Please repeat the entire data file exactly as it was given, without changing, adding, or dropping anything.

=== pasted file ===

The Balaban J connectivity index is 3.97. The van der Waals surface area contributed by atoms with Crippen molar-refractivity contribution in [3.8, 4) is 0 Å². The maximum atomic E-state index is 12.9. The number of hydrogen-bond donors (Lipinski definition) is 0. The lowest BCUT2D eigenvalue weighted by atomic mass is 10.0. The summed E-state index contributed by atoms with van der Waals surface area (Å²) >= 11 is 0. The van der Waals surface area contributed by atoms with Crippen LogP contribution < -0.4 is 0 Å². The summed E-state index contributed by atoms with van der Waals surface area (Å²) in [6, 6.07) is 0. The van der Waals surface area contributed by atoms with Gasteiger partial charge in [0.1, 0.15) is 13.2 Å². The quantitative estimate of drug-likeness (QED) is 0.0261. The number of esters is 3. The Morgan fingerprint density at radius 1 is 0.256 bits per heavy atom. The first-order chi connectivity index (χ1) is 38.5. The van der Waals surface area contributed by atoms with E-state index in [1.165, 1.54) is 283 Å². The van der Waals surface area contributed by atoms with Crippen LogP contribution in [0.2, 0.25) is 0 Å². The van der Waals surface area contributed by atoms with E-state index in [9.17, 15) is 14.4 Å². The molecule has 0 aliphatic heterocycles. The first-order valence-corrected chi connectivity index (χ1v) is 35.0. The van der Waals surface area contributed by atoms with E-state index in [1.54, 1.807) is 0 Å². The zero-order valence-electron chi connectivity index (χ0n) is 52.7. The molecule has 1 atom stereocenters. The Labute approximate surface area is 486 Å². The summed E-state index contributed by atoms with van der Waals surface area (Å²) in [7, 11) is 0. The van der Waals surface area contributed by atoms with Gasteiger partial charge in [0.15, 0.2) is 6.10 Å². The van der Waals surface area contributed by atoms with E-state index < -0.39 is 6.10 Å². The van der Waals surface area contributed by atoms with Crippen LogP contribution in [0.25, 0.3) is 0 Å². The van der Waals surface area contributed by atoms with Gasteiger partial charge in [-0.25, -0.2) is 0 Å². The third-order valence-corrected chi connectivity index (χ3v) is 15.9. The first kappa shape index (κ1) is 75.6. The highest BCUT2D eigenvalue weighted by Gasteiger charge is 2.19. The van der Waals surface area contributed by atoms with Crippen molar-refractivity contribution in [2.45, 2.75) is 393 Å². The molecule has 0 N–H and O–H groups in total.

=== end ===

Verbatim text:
The Balaban J connectivity index is 3.97. The van der Waals surface area contributed by atoms with Crippen molar-refractivity contribution in [3.8, 4) is 0 Å². The maximum atomic E-state index is 12.9. The number of hydrogen-bond donors (Lipinski definition) is 0. The lowest BCUT2D eigenvalue weighted by atomic mass is 10.0. The summed E-state index contributed by atoms with van der Waals surface area (Å²) >= 11 is 0. The van der Waals surface area contributed by atoms with Crippen LogP contribution < -0.4 is 0 Å². The summed E-state index contributed by atoms with van der Waals surface area (Å²) in [6, 6.07) is 0. The van der Waals surface area contributed by atoms with Gasteiger partial charge in [0.1, 0.15) is 13.2 Å². The quantitative estimate of drug-likeness (QED) is 0.0261. The number of esters is 3. The Morgan fingerprint density at radius 1 is 0.256 bits per heavy atom. The first-order chi connectivity index (χ1) is 38.5. The van der Waals surface area contributed by atoms with E-state index in [1.165, 1.54) is 283 Å². The van der Waals surface area contributed by atoms with Crippen LogP contribution in [0.2, 0.25) is 0 Å². The van der Waals surface area contributed by atoms with E-state index in [9.17, 15) is 14.4 Å². The molecule has 0 aliphatic heterocycles. The first-order valence-corrected chi connectivity index (χ1v) is 35.0. The van der Waals surface area contributed by atoms with E-state index in [1.54, 1.807) is 0 Å². The zero-order valence-electron chi connectivity index (χ0n) is 52.7. The molecule has 1 atom stereocenters. The Labute approximate surface area is 486 Å². The summed E-state index contributed by atoms with van der Waals surface area (Å²) in [7, 11) is 0. The van der Waals surface area contributed by atoms with Gasteiger partial charge in [0.15, 0.2) is 6.10 Å². The van der Waals surface area contributed by atoms with E-state index < -0.39 is 6.10 Å². The van der Waals surface area contributed by atoms with Crippen LogP contribution in [0.25, 0.3) is 0 Å². The van der Waals surface area contributed by atoms with Gasteiger partial charge in [-0.25, -0.2) is 0 Å². The third-order valence-corrected chi connectivity index (χ3v) is 15.9. The first kappa shape index (κ1) is 75.6. The highest BCUT2D eigenvalue weighted by Gasteiger charge is 2.19. The van der Waals surface area contributed by atoms with Crippen molar-refractivity contribution in [2.45, 2.75) is 393 Å². The molecule has 0 N–H and O–H groups in total.